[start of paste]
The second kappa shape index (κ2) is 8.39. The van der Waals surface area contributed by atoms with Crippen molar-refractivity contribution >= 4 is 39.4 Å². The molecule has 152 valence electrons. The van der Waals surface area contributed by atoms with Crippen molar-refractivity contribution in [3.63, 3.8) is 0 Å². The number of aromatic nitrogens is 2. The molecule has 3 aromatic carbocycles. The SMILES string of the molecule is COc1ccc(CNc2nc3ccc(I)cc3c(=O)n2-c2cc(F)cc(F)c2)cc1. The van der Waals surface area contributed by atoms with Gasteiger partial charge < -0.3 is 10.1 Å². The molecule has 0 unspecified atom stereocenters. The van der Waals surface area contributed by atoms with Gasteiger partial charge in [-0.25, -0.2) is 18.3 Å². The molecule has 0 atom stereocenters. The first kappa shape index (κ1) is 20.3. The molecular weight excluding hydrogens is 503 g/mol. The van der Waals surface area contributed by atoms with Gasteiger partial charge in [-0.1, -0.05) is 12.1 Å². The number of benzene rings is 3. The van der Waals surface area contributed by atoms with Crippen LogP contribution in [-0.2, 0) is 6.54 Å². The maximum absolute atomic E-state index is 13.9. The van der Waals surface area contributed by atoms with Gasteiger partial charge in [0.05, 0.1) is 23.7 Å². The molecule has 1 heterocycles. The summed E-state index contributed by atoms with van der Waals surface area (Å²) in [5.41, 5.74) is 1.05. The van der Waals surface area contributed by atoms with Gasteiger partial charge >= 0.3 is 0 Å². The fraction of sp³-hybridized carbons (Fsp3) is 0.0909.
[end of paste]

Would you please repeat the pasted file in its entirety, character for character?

The second kappa shape index (κ2) is 8.39. The van der Waals surface area contributed by atoms with Crippen molar-refractivity contribution >= 4 is 39.4 Å². The molecule has 152 valence electrons. The van der Waals surface area contributed by atoms with Crippen molar-refractivity contribution in [3.63, 3.8) is 0 Å². The number of aromatic nitrogens is 2. The molecule has 3 aromatic carbocycles. The SMILES string of the molecule is COc1ccc(CNc2nc3ccc(I)cc3c(=O)n2-c2cc(F)cc(F)c2)cc1. The van der Waals surface area contributed by atoms with Gasteiger partial charge < -0.3 is 10.1 Å². The molecule has 0 unspecified atom stereocenters. The van der Waals surface area contributed by atoms with Gasteiger partial charge in [-0.25, -0.2) is 18.3 Å². The molecule has 0 atom stereocenters. The first kappa shape index (κ1) is 20.3. The molecular weight excluding hydrogens is 503 g/mol. The van der Waals surface area contributed by atoms with Gasteiger partial charge in [-0.1, -0.05) is 12.1 Å². The number of benzene rings is 3. The van der Waals surface area contributed by atoms with Crippen LogP contribution in [-0.2, 0) is 6.54 Å². The maximum absolute atomic E-state index is 13.9. The van der Waals surface area contributed by atoms with Gasteiger partial charge in [0.05, 0.1) is 23.7 Å². The molecule has 1 heterocycles. The summed E-state index contributed by atoms with van der Waals surface area (Å²) in [5.41, 5.74) is 1.05. The van der Waals surface area contributed by atoms with Gasteiger partial charge >= 0.3 is 0 Å². The fraction of sp³-hybridized carbons (Fsp3) is 0.0909.